• Lake Powell is the highlight of the park. Watersports on the lake are a must, whether you choose boating, fishing, kayaking, paddleboarding, or water skiing. (Utah Side)

Best Time to Visit Glen Canyon National Recreation Area

The best time to visit Glen Canyon National Recreation Area is spring or fall. Summer temperatures are sweltering. In addition, June and July are the busiest months in Glen Canyon.

Visit in April, May, September, or October to avoid crowds and have more mild weather.

Where to Stay in Glen Canyon National Recreation Area

11. Hovenweep National Monument

  • Location: Bluff, Utah
  • Size: 784 acres
  • Annual Visitors: 26,710
  • Founded: 1923
Ruins in Hovenweep National Monument

Hovenweep National Monument is one of the smallest national monuments in Utah. The park protects historical ruins from historic villages built 3,000 years ago. Hovenweep consists of six prehistoric villages, once home to over 2,500 people. 

You can explore the ancient structures in the park, including towers balanced precariously on the canyon rims and boulders. Hovenweep National Monument also offers plenty of hiking trails and camping opportunities.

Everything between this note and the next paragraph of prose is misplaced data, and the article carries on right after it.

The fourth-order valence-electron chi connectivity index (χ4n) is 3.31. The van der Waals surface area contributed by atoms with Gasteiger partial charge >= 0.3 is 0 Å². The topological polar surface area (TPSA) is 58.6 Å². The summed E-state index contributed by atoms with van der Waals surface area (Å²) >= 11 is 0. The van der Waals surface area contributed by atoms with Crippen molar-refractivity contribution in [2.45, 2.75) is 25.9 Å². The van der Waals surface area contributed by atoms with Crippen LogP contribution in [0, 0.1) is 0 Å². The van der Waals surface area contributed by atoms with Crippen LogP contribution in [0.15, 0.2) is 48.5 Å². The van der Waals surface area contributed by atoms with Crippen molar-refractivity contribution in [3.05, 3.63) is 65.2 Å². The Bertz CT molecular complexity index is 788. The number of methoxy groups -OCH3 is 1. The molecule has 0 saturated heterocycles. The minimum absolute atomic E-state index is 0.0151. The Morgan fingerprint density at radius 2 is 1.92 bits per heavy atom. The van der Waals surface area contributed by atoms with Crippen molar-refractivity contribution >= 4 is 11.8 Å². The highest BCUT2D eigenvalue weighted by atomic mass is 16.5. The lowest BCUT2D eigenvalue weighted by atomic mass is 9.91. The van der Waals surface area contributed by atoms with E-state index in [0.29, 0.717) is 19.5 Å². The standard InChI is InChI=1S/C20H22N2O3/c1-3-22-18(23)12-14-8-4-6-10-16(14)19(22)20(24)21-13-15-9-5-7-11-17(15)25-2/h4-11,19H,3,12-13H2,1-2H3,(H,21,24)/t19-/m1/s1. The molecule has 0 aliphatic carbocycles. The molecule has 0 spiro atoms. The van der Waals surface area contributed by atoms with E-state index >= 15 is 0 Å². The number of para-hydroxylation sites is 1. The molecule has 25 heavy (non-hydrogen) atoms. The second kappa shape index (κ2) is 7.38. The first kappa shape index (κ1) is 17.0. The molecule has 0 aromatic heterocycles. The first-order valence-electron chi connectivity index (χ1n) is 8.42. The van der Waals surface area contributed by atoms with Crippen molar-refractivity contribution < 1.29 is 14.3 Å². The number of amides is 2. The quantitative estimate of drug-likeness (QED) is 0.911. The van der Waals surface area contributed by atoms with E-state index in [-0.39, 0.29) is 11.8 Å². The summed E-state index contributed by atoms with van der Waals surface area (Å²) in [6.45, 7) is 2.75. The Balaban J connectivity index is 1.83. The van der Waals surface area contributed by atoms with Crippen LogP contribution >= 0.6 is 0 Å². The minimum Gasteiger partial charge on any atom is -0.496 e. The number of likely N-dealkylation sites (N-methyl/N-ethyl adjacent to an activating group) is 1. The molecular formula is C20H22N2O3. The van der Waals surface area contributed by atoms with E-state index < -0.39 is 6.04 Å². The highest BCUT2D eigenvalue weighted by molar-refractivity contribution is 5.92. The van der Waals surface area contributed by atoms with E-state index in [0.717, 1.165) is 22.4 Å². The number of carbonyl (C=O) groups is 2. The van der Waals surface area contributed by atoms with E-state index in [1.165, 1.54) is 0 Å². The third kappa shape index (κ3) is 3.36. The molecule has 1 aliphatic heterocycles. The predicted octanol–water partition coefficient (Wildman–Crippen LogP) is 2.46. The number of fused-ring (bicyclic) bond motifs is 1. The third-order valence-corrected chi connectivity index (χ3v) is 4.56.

The park is split into isolated tracts of land that require you to drive to each one individually. However, the drive is reasonably short between the land groups.

Best Things to Do in Hovenweep National Monument

  • Square Tower Group is one of the most spectacular areas of ruins in Hovenweep. Here you can choose from several short hikes, like the paved path to Canyon Overlook, the Square Tower Loop, or the Hovenweep Castle Trail to explore the ruins.
  • Stargazing in Hovenweep National Monument is incredible. The national monument is an internationally-certified dark sky park. With little light pollution, you can see seemingly endless stars.

Best Time to Visit Hovenweep National Monument

The best time to visit Hovenweep National Monument is in the spring or fall when temperatures are more comfortable (avoid the summer heat!). Due to the park’s remote location, Hovenweep is rarely crowded.

Where to Stay in Hovenweep National Monument

12. Rainbow Bridge National Monument

  • Location: Page, Arizona
  • Size: 160 acres
  • Annual Visitors: 3,290
  • Founded: 1910
Rainbow Bridge National Monument

Rainbow Bridge National Monument protects one of the world’s largest known natural bridges.  The bridge stands 290 feet tall and 270 feet wide and is sacred to many indigenous cultures across southeastern Utah. 

In recent years, declining water levels on Lake Powell have made it more challenging to access Rainbow Bridge, most often reached by boat. Today boaters can get to the park but need to do additional hiking at their own risk to reach the bridge. 

Visitors can also reach the trailhead via unpaved roads with a permit from Navajo Nation or see the bridge from above on a scenic flight.